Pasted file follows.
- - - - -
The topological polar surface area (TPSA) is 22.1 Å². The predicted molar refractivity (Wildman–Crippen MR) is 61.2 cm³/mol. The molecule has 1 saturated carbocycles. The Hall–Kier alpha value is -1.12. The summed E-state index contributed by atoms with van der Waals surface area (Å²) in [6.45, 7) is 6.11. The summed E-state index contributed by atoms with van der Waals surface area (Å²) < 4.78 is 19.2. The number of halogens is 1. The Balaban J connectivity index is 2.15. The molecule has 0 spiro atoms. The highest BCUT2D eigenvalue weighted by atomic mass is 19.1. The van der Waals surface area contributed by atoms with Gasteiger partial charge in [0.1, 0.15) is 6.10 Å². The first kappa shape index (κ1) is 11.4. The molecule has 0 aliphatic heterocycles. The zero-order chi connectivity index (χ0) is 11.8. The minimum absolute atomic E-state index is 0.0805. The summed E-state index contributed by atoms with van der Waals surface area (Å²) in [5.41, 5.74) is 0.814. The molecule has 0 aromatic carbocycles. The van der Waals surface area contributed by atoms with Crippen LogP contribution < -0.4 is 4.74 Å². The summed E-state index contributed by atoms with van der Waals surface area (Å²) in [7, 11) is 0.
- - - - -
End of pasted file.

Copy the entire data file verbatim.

The topological polar surface area (TPSA) is 22.1 Å². The predicted molar refractivity (Wildman–Crippen MR) is 61.2 cm³/mol. The molecule has 1 saturated carbocycles. The Hall–Kier alpha value is -1.12. The summed E-state index contributed by atoms with van der Waals surface area (Å²) in [6.45, 7) is 6.11. The summed E-state index contributed by atoms with van der Waals surface area (Å²) < 4.78 is 19.2. The number of halogens is 1. The Balaban J connectivity index is 2.15. The molecule has 0 spiro atoms. The highest BCUT2D eigenvalue weighted by atomic mass is 19.1. The van der Waals surface area contributed by atoms with Gasteiger partial charge in [0.1, 0.15) is 6.10 Å². The first kappa shape index (κ1) is 11.4. The molecule has 0 aliphatic heterocycles. The zero-order chi connectivity index (χ0) is 11.8. The minimum absolute atomic E-state index is 0.0805. The summed E-state index contributed by atoms with van der Waals surface area (Å²) in [5.41, 5.74) is 0.814. The molecule has 0 aromatic carbocycles. The van der Waals surface area contributed by atoms with Crippen LogP contribution < -0.4 is 4.74 Å². The summed E-state index contributed by atoms with van der Waals surface area (Å²) in [7, 11) is 0.